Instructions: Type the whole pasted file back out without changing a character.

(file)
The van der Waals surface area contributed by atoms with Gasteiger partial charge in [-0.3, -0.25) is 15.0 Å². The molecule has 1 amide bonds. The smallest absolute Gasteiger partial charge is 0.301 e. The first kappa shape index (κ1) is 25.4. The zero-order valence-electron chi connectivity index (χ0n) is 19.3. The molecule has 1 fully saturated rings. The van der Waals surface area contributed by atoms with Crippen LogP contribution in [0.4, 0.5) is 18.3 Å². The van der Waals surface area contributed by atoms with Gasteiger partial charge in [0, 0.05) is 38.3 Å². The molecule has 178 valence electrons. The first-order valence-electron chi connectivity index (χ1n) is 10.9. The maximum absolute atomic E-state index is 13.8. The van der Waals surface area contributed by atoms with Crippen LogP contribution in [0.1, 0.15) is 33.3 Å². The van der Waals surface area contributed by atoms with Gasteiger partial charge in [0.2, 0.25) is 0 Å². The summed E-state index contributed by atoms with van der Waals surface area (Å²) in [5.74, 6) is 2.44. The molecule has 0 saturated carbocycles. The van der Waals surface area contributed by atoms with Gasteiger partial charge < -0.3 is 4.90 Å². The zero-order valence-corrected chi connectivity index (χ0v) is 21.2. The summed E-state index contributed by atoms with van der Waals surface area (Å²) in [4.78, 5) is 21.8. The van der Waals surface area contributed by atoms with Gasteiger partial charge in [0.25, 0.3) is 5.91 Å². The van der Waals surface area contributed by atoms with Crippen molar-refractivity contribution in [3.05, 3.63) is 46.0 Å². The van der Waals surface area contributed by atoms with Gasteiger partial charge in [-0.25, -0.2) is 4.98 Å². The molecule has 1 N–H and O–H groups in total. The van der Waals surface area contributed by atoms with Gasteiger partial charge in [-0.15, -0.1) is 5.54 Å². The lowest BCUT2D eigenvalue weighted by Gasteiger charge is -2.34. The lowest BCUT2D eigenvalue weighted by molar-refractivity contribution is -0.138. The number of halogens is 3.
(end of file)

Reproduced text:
The van der Waals surface area contributed by atoms with Gasteiger partial charge in [-0.3, -0.25) is 15.0 Å². The molecule has 1 amide bonds. The smallest absolute Gasteiger partial charge is 0.301 e. The first kappa shape index (κ1) is 25.4. The zero-order valence-electron chi connectivity index (χ0n) is 19.3. The molecule has 1 fully saturated rings. The van der Waals surface area contributed by atoms with Crippen LogP contribution in [0.4, 0.5) is 18.3 Å². The van der Waals surface area contributed by atoms with Gasteiger partial charge in [0, 0.05) is 38.3 Å². The molecule has 178 valence electrons. The first-order valence-electron chi connectivity index (χ1n) is 10.9. The maximum absolute atomic E-state index is 13.8. The van der Waals surface area contributed by atoms with Crippen LogP contribution in [0.1, 0.15) is 33.3 Å². The van der Waals surface area contributed by atoms with Gasteiger partial charge in [0.2, 0.25) is 0 Å². The summed E-state index contributed by atoms with van der Waals surface area (Å²) in [5.74, 6) is 2.44. The molecule has 0 saturated carbocycles. The van der Waals surface area contributed by atoms with Gasteiger partial charge < -0.3 is 4.90 Å². The zero-order valence-corrected chi connectivity index (χ0v) is 21.2. The summed E-state index contributed by atoms with van der Waals surface area (Å²) in [4.78, 5) is 21.8. The van der Waals surface area contributed by atoms with Gasteiger partial charge in [0.25, 0.3) is 5.91 Å². The van der Waals surface area contributed by atoms with Crippen molar-refractivity contribution in [3.05, 3.63) is 46.0 Å². The van der Waals surface area contributed by atoms with Gasteiger partial charge in [-0.25, -0.2) is 4.98 Å². The molecule has 1 N–H and O–H groups in total. The van der Waals surface area contributed by atoms with Gasteiger partial charge in [-0.15, -0.1) is 5.54 Å². The lowest BCUT2D eigenvalue weighted by Gasteiger charge is -2.34. The lowest BCUT2D eigenvalue weighted by molar-refractivity contribution is -0.138. The number of halogens is 3.